- Bulletin board
- The liturgy of the New Apostolic Church as of the first Sunday of Advent 2010
Zurich. The liturgy is what orders and governs the sequence of music, prayers, Bible readings, the sermon, and the dispensation of the sacraments within the divine service. With the start of the new church year, a reform will come into effect (we reported) in the New Apostolic Church. The celebration of Holy Communion in particular is to be structured in even more dignified fashion through the enriched liturgical elements. Chief Apostle Wilhelm Leber, the international Church leader, explained that the new liturgy is intended to bring greater solemnity to the sequence of the divine service.
The start of the divine service
After the opening hymn sung by the congregation at the beginning of the divine service, the officiant solemnly invokes the triune God as follows: “In the name of God, the Father, the Son, and the Holy Spirit.” Thereby God the Father, God the Son, and God the Holy Spirit are present within the congregation. After the opening prayer and the reading of the Bible text on which the divine service is based, either the choir or the congregation will sing a hymn.
At special holidays in the course of the church year, a Bible reading will in future be incorporated at this point. This will occur in front of the altar, not from behind the altar, and is intended to contribute to a better understanding of the particular church holiday in question.
The sermon portion of the divine service
Following this is the sermon. Between the main portion of the sermon and the ministers called to serve along, musical selections in the form of choral or instrumental pieces are to enrich the divine service event. These are to involve as many of the divine service participants as possible, and showcase the diversity of musical talents and abilities of the congregation within the framework of the musical literature provided. All portions of the sermon are concluded with “Amen”. Each time, the congregation responds with “Amen”.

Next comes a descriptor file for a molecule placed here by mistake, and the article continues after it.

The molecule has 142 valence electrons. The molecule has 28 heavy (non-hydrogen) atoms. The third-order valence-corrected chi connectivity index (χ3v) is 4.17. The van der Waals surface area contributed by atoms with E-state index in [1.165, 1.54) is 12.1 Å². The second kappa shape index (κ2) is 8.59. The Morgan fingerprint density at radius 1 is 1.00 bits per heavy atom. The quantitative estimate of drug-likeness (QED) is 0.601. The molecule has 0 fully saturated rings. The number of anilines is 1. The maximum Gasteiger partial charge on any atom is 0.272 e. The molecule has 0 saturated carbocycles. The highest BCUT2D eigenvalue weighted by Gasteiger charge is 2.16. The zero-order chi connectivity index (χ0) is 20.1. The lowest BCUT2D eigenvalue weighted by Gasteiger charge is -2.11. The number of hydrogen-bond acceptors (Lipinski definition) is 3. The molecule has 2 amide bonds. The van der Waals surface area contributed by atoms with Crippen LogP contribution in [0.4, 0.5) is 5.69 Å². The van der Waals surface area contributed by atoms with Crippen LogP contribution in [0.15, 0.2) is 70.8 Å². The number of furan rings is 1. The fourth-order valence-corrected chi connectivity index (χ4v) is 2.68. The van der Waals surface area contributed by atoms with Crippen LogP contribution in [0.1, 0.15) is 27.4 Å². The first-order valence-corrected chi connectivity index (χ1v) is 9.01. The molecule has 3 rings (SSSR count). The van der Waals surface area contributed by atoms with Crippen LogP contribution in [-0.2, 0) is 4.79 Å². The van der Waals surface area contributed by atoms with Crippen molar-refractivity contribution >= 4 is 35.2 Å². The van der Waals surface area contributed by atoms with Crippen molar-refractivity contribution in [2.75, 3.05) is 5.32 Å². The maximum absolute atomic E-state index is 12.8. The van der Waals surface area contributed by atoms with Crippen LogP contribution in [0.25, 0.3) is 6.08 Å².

The sacramental portion of the divine service
The sacramental portion of the divine service, which now follows, begins with an appropriate preparation for the forgiveness of sins or for the celebration of Holy Communion. This is to make the congregation aware of the importance of the moments that are to follow. This purpose is also served by the collective singing of a hymn of repentance, which is to emphasise the confession of the congregation’s sins before God and to one another. Following this, the congregation prays the Lord’s Prayer. The ensuing proclamation of the absolution occurs by commission of the Apostle and in the name of our Lord Jesus Christ. The Eucharistic prayer which now follows recalls the suffering and death of the Son of God.
It is at this point in the divine service, i.e. before the celebration of Holy Communion, that any other sacraments are dispensed and sacramental acts performed. These include Holy Baptism with water, Holy Sealing, adoption, or confirmation. These acts constitute a profession that permanently entitles the beneficiary to partake in Holy Communion (meal of profession).